We Darwinites have been concerned that we were in for a long unrelieved Build Up this year after a blissfully cool and delightful Dry Season (April-June) and a record Wet Season last year (December-ish to April). Why do we hate the Build Up so much? Well the humidity soars, the temperature stays around 35C during the day and usually doesn’t fall much below 28 or 29 even overnight. There’s a good reason this season is called Mango Madness. Firstly the mangoes are in full fruit so the mango-lovers are in heaven but unfortunately this is accompanied by short tempers and “crazy” behaviour as the weather gets to everyone. The tiniest thing can set put tempers on edge…sort of like road rage without the road. It is a better these days than it once would have been – at least now we have the option of air-conditioning in our houses, cars and offices. It does make me wonder how I coped with Port Moresby all those years ago when the only thing that was air-conditioned was the office.

But right now, with the rain having run of out puff, and a rain-cooled breeze blowing it’s absolutely delightful. A reminder of just why we love the Wet!

Now back to the family history trail….

The Navy is in town: The Old and the New: HMB Endeavour and HMAS Darwin

HMAS Darwin in Darwin: the flags might look pretty but that missile launcher is serious business!

The Navy was in full-profile in Darwin town this long weekend. We missed the Keys to the City ceremony on Saturday but went with a daughter and small grandsons to see the HMAS Darwin on open public display yesterday. Although it was hot and at times slow, we had a great time seeing over the Australian Navy’s HMAS Darwin. Small boys, parents and grandparents were pretty impressed when the missile launcher showed its super rapid and automated response. I would certainly not want to be on board or anywhere nearby when it was all done in earnest: with the LNG gas plant and tankers in the background you realise just how much damage could be done! You also have to admire the ability of the able seamen to navigate those rather steep stairs at speed. Small boys have gone away very proud of the HMAS Darwin hat and badge and adult people happy with an interesting outing.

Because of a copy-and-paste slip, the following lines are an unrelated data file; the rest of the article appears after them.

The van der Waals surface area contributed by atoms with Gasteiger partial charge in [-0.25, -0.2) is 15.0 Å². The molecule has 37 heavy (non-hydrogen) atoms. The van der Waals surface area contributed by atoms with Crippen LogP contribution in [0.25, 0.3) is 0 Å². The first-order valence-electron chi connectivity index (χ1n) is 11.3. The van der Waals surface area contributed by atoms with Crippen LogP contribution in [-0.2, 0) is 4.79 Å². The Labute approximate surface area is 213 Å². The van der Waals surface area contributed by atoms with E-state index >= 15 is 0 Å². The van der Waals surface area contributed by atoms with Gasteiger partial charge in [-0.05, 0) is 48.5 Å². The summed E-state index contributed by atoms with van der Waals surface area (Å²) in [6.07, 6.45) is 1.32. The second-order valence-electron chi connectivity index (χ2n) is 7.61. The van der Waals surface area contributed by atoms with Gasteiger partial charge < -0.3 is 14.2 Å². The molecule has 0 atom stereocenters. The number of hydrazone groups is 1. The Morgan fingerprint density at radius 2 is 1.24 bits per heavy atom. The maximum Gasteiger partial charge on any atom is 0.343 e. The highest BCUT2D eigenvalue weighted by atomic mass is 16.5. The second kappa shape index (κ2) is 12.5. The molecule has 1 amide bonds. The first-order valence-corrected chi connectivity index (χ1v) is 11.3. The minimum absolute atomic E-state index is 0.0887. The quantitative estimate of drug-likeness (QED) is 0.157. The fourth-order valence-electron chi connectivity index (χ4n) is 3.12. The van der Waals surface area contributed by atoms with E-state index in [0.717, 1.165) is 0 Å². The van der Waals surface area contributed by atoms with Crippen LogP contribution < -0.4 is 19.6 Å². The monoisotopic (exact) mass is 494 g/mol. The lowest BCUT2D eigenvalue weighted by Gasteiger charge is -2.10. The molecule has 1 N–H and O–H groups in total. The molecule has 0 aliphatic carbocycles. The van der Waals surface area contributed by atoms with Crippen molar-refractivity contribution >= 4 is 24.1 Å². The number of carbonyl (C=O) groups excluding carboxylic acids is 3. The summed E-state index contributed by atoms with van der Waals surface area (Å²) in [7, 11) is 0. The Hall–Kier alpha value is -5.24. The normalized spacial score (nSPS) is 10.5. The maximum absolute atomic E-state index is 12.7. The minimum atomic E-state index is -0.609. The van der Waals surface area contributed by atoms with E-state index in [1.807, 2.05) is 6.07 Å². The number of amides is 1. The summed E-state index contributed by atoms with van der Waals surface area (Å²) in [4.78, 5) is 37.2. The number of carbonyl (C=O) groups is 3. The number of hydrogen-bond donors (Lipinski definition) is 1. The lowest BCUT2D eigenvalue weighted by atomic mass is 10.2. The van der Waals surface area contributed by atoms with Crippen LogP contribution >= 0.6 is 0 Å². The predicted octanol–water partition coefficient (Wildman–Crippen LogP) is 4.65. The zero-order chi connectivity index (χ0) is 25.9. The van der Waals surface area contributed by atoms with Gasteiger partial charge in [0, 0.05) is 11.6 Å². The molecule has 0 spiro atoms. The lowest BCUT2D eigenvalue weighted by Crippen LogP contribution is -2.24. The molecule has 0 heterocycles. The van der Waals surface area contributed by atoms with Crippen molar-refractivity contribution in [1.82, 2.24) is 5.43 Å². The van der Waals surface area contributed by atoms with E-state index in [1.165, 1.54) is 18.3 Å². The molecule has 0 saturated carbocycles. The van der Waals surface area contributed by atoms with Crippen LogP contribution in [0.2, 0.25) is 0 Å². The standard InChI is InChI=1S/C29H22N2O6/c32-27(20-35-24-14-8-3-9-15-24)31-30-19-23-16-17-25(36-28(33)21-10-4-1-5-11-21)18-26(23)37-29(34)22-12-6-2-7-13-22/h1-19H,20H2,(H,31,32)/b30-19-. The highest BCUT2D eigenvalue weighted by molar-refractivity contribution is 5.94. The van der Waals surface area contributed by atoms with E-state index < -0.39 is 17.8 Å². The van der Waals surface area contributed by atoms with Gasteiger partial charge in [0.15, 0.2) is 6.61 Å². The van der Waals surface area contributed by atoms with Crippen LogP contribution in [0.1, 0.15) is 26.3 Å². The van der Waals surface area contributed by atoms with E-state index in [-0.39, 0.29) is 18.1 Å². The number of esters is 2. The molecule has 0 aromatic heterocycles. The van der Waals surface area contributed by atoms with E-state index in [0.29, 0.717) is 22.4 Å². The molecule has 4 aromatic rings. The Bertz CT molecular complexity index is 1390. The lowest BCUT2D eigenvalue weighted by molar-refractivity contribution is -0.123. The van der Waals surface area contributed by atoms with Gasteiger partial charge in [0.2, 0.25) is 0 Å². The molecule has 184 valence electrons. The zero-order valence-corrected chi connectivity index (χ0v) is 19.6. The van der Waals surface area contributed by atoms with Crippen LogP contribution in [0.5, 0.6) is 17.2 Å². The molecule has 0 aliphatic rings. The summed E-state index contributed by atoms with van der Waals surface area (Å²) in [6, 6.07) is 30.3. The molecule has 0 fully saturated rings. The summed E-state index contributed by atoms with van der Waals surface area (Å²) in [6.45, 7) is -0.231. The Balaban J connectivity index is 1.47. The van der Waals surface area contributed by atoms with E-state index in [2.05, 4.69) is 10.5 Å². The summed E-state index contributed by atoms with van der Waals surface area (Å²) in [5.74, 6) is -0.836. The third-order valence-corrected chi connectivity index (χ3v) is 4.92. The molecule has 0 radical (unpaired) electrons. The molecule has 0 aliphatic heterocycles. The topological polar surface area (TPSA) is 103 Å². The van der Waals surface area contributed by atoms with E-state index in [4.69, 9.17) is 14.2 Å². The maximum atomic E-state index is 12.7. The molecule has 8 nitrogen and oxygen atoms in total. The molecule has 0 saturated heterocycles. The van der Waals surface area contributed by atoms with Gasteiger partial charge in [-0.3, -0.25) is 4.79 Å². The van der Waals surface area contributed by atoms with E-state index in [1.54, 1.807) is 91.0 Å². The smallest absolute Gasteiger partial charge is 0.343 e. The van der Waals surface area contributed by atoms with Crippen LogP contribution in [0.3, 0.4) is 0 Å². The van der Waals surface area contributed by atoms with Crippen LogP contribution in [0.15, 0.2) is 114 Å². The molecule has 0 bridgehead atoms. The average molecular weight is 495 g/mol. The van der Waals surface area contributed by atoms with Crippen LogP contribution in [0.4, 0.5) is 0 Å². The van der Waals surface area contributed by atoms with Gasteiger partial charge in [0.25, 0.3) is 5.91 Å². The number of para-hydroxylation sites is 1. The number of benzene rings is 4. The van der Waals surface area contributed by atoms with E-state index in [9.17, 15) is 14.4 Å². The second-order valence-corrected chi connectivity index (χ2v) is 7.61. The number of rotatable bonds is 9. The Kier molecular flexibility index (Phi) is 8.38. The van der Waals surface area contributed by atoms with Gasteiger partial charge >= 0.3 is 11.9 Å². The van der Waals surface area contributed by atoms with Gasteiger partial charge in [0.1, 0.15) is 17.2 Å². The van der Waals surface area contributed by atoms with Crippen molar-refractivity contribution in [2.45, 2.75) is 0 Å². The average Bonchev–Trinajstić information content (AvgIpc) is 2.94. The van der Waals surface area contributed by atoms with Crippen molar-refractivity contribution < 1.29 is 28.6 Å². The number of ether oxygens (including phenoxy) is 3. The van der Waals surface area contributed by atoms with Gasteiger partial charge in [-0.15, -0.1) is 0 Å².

From the bridge of HMAS Darwin with the Canadian Navy's ship on view.
HMB Endeavour contrasts with the gas tanker and sailing boats.

Then today the replica of HMB Endeavour also motored into Darwin harbour. Although we’d been on the lookout for it nearby we didn’t see it under sail at all but it was still exciting to see something so evocative of Australia’s white history. Perhaps less so for our indigenous Australians but an eventful moment nonetheless: I’ll be curious to see what the Tiwi people thought when they saw it off Melville Island. Darwin had anticipated Endeavour would be anchored off Fannie Bay last night and there seemed to be a very large number of “Endeavour picnics” awaiting its arrival. However it still could not be seen when dark fell so it was a pleasure to see it arrive this morning.

As it came into Fort Hill then Stokes Hill wharves, Endeavour was pushed and navigated by tugs and its C18th century design contrasted with the sailing boats, speed boats, tugs, trawlers, barges and gas tankers. It is now berthed securely on the inner harbour of Stokes Hill wharf, which took a bit more kerfuffle than Cook would have required given there were no wharves etc in Oz in his time. We’re really looking forward to seeing over it and taking the taller of the grandchildren to see it (they need to be >90cm).

The rigging of the Endeavour is most impressive.

Echoes of a recent royal wedding; Endeavour has a very pretty stern.

For the non-Australians reading this, HMB Endeavour stands for His Majesty’s Bark (or Barque) Endeavour, a faithful replica of the ship in which Captain James Cook “discovered” Australia in 1770. The replica is currently part-way through a circumnavigation of Australia.

HMB Endeavour (replica) at Stokes Hill Wharf with HMAS Darwin on the far right at Fort Hill wharf.

Bagpipe Appreciation Day

Darwin & Districts Pipes and Drums: Harmony Day festivities, Darwin, March 2011

Geneabloggers tells us that today is Bagpipe Appreciation Day so with bagpipes in my blood stream how could I let this go. I’ve posted before about my McCorkindale pipers, my grandmother’s brothers ..if you missed that post please have a look at the photos which I think are so evocative.  But to branch out today I thought I’d give you some photos of pipers from recent events. The first is the Darwin & Districts Pipes & Drums at the Harmony Day festivities at the Darwin Waterfront a few months ago. The others are from the recent International Tartan Daycelebrations in Brisbane

This bonnie wee tartan-clad bairn enjoyed every moment of the afternoon.